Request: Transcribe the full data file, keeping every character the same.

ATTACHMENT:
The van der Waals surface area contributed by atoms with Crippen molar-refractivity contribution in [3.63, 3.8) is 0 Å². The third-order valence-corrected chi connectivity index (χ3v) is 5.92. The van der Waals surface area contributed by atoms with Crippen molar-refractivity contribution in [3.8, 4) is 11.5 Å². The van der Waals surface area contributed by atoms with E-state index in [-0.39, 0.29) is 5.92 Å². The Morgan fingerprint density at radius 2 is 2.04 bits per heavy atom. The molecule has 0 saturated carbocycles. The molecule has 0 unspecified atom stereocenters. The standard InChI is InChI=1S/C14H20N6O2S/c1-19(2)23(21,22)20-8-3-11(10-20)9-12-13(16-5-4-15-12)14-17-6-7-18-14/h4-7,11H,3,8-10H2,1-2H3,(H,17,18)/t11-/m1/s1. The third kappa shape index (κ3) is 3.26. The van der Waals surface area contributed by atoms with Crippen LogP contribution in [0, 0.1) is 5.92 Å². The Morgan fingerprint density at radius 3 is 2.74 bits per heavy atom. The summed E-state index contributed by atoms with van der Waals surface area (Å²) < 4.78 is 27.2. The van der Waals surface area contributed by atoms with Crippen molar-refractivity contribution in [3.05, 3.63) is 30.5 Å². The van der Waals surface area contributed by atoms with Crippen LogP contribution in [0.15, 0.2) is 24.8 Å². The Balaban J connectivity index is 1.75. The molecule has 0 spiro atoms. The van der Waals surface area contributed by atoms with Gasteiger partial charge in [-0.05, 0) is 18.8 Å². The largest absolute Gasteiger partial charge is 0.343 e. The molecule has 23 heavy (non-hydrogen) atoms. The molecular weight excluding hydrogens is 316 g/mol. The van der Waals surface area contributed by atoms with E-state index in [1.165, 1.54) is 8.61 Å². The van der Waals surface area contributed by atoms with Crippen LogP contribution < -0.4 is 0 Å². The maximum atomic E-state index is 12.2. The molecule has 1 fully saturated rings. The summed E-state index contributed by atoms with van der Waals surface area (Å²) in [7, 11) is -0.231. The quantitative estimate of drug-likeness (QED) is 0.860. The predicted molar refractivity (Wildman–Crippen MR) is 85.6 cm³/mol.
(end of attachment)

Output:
The van der Waals surface area contributed by atoms with Crippen molar-refractivity contribution in [3.63, 3.8) is 0 Å². The third-order valence-corrected chi connectivity index (χ3v) is 5.92. The van der Waals surface area contributed by atoms with Crippen molar-refractivity contribution in [3.8, 4) is 11.5 Å². The van der Waals surface area contributed by atoms with E-state index in [-0.39, 0.29) is 5.92 Å². The Morgan fingerprint density at radius 2 is 2.04 bits per heavy atom. The molecule has 0 saturated carbocycles. The molecule has 0 unspecified atom stereocenters. The standard InChI is InChI=1S/C14H20N6O2S/c1-19(2)23(21,22)20-8-3-11(10-20)9-12-13(16-5-4-15-12)14-17-6-7-18-14/h4-7,11H,3,8-10H2,1-2H3,(H,17,18)/t11-/m1/s1. The third kappa shape index (κ3) is 3.26. The van der Waals surface area contributed by atoms with Crippen LogP contribution in [0, 0.1) is 5.92 Å². The Morgan fingerprint density at radius 3 is 2.74 bits per heavy atom. The summed E-state index contributed by atoms with van der Waals surface area (Å²) < 4.78 is 27.2. The van der Waals surface area contributed by atoms with Crippen molar-refractivity contribution in [3.05, 3.63) is 30.5 Å². The van der Waals surface area contributed by atoms with Crippen LogP contribution in [0.15, 0.2) is 24.8 Å². The Balaban J connectivity index is 1.75. The molecule has 0 spiro atoms. The van der Waals surface area contributed by atoms with Gasteiger partial charge in [-0.05, 0) is 18.8 Å². The largest absolute Gasteiger partial charge is 0.343 e. The molecule has 23 heavy (non-hydrogen) atoms. The molecular weight excluding hydrogens is 316 g/mol. The van der Waals surface area contributed by atoms with E-state index in [1.165, 1.54) is 8.61 Å². The van der Waals surface area contributed by atoms with Crippen LogP contribution < -0.4 is 0 Å². The maximum atomic E-state index is 12.2. The molecule has 1 fully saturated rings. The summed E-state index contributed by atoms with van der Waals surface area (Å²) in [7, 11) is -0.231. The quantitative estimate of drug-likeness (QED) is 0.860. The predicted molar refractivity (Wildman–Crippen MR) is 85.6 cm³/mol.